Abdel Fattah el-Sisi’s landslide victory in the presidential race, with over 93 per cent of the popular vote, is a result not only of his undeniable popularity among some parts of the Egyptian public, but also of the repression of media and political competition that preceded the election. Following the coup in July 2013, more than 16,000 people have been imprisoned, for crimes that included criticizing the military regime on Twitter.
If el-Sisi’s victory raises doubts about the future of democracy in Egypt, it also leaves unanswered a host of pressing economic concerns. By any account, Egypt’s economy is in a worse shape than before the events of the Arab Spring. The official unemployment rate in the first quarter of 2014 was at 13.4 per cent, up by 0.2 per cent relative to the same period last year. Compared to 2010, the number of unemployed has grown from 2.4m to 3.7m. Some 26 per cent of the population is living under the official poverty line, set at around $1.50 a day.
So far, el-Sisi has been mostly silent about his plans for the economy, alluding to the need for reforms but never expanding on the specifics. In the meantime, the military have increased their control of the economy, with more and more public procurement contracts being awarded to companies controlled by the generals.
Whilst in the final years of Hosni Mubarak’s regime, the military had to compete against other interest groups – most notably against Mubarak’s family and cronies – there are very few constraints preventing it from pillaging the public purse this time around.
The status quo is not sustainable, however, as it risks dragging Egypt from one fiscal and economic crisis into another. Last weekend, the government approved its draft budget for fiscal year 2014/2015, which – instead of tackling the country’s chronic deficit (estimated at 12 per cent of GDP) – further increases public spending by 10 percent. Although the details are unclear, the government will try to continue making modest – but commendable – progress tackling the burden posed by subsidies of consumer products such as fuels and food. Subsidies to hydrocarbon products are to be cut by a quarter, from almost $19bn to less than $15bn.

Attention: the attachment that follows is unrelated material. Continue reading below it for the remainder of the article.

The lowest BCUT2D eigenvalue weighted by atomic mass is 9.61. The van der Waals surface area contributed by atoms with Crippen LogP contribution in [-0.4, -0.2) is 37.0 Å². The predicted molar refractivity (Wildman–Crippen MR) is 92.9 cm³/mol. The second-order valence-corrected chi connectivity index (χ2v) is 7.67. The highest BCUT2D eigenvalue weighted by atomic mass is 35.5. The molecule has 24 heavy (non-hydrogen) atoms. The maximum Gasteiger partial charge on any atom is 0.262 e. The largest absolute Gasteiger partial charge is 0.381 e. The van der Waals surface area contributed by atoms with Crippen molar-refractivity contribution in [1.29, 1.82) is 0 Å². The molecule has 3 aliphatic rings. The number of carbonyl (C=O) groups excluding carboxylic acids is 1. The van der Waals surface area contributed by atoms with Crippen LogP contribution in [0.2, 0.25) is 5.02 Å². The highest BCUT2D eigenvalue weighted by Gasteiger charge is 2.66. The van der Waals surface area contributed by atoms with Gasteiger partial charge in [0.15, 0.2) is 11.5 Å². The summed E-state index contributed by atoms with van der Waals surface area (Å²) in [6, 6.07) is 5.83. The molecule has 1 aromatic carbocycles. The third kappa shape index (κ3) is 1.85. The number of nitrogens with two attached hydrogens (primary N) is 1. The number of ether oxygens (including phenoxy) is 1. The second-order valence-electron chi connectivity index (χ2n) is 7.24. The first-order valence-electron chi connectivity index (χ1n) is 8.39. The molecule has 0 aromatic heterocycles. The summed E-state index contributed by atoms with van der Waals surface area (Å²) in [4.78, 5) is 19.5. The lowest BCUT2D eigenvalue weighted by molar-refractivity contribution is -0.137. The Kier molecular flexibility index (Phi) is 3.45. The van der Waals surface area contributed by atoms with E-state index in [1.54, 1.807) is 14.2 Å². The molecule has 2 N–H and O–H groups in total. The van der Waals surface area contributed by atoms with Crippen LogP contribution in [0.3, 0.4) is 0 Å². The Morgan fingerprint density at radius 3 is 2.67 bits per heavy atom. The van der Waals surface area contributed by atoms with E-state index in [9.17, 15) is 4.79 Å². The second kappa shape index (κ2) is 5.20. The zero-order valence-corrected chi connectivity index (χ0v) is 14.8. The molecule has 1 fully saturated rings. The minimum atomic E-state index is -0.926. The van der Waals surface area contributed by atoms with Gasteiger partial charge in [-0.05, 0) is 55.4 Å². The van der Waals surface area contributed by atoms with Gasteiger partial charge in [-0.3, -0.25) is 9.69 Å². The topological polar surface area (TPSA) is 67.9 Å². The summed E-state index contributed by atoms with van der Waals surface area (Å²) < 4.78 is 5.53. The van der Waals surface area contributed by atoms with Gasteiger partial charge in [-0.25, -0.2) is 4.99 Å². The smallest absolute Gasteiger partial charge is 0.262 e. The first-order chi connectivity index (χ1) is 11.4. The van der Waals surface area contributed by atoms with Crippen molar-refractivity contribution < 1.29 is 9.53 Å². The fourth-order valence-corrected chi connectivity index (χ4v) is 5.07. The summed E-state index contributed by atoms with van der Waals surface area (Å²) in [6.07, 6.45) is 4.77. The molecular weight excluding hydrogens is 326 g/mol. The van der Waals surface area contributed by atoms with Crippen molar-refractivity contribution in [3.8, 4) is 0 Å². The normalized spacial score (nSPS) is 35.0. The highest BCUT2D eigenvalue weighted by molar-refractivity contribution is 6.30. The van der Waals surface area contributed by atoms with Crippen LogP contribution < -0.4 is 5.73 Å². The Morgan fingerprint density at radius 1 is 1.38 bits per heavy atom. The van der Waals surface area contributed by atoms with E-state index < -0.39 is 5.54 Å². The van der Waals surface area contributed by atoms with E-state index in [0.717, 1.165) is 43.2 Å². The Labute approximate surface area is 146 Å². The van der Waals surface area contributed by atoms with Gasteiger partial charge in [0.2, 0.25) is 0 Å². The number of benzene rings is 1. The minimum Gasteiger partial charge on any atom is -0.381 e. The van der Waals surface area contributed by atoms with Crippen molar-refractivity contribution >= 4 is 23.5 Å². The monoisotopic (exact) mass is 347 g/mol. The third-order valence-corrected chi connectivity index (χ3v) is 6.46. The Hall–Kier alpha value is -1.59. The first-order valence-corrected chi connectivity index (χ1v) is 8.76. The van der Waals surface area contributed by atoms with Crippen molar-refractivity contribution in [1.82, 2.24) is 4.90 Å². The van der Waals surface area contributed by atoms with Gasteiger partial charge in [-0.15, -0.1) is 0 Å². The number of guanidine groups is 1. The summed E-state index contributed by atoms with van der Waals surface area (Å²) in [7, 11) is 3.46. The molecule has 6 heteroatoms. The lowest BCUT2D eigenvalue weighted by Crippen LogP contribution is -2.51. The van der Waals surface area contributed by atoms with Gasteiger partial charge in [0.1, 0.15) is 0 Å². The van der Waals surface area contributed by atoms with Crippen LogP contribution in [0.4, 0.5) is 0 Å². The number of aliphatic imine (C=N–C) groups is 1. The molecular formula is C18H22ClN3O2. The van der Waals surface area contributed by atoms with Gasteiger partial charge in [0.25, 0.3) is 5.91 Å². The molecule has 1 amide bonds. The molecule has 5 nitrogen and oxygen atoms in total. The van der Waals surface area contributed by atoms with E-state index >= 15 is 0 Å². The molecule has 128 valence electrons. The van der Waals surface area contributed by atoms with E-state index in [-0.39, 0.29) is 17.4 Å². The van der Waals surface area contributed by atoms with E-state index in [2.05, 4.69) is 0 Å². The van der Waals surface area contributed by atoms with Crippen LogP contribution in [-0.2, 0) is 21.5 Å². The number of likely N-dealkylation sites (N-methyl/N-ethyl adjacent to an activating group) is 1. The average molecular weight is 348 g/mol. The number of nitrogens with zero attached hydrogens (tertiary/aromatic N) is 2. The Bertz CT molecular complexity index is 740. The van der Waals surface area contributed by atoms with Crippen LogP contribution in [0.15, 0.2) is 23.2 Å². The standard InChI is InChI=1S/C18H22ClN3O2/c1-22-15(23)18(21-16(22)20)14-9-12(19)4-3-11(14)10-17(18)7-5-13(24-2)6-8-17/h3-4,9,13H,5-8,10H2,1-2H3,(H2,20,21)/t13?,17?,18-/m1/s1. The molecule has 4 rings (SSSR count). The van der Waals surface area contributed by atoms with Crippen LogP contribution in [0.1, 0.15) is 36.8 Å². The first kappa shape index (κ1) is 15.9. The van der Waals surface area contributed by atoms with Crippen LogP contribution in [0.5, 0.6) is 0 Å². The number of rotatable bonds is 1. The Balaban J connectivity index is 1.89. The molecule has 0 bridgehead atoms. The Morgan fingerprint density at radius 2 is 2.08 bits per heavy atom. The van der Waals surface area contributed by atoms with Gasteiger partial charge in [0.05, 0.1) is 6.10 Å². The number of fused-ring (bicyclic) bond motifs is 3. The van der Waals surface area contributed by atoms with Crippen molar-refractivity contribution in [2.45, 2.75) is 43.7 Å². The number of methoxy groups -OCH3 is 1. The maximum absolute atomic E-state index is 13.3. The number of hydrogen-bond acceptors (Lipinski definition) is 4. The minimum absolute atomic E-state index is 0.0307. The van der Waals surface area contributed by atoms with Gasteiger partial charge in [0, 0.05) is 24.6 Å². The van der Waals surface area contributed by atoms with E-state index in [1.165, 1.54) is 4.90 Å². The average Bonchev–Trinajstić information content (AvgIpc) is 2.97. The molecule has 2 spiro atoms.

At the same time, the use of smart cards for purchases of subsidised commodities is being expanded. In Cairo’s suburbs, for example, citizens are now required to register to receive smart cards in order to purchase subsidised bread. In order to limit the size of black markets in subsidised flour, the government will also start to provide subsidies for bakeries’ purchases of subsidised flour ex post, based on the sales of final products, and not in bulk as before.
Notwithstanding these measures, subsidies will likely remain a major problem – not only fiscally but also because they are not very effective in helping the poor and the vulnerable. So far there have been no indications that the government want to replace them, in whole or in part, with cash transfer-based ways of assisting those in need.
More importantly, poor Egyptians need access to economic opportunity. Egypt ranks 108th on Fraser Institute’s Economic Freedom of the World Index, lagging markedly behind Tunisia (81st) or Morocco (98th) – not to speak of Jordan (13th). Not only has the country not made progress in making its business environment friendlier to investors, it has not even implemented the arguably low-cost and potentially popular formalisation of land titles of poor people – suggested many years ago by the Peruvian economist Hernando de Soto.
None of this bodes too well for the future of Egypt. el-Sisi’s popular support arguably relies on his perception as a guarantor of the country’s stability. In the area of economic policy, such ‘stability’ increasingly resembles a state of paralysis, incapable of addressing the root causes of poverty and underdevelopment in the country. This, together with the unscrupulous repression of any political opposition creates a potentially explosive mix. Unless el-Sisi’s government starts building the foundations for a genuine market economy, working not just for a narrow clique but for ordinary Egyptians, we should not be too surprised if the Egyptian people took to the streets again.
About the Writer:
Dalibor Rohac is a policy analyst at the Center for Global Liberty and Prosperity at the Cato Institute. He tweets at @daliborrohac.
Source: The Financial Times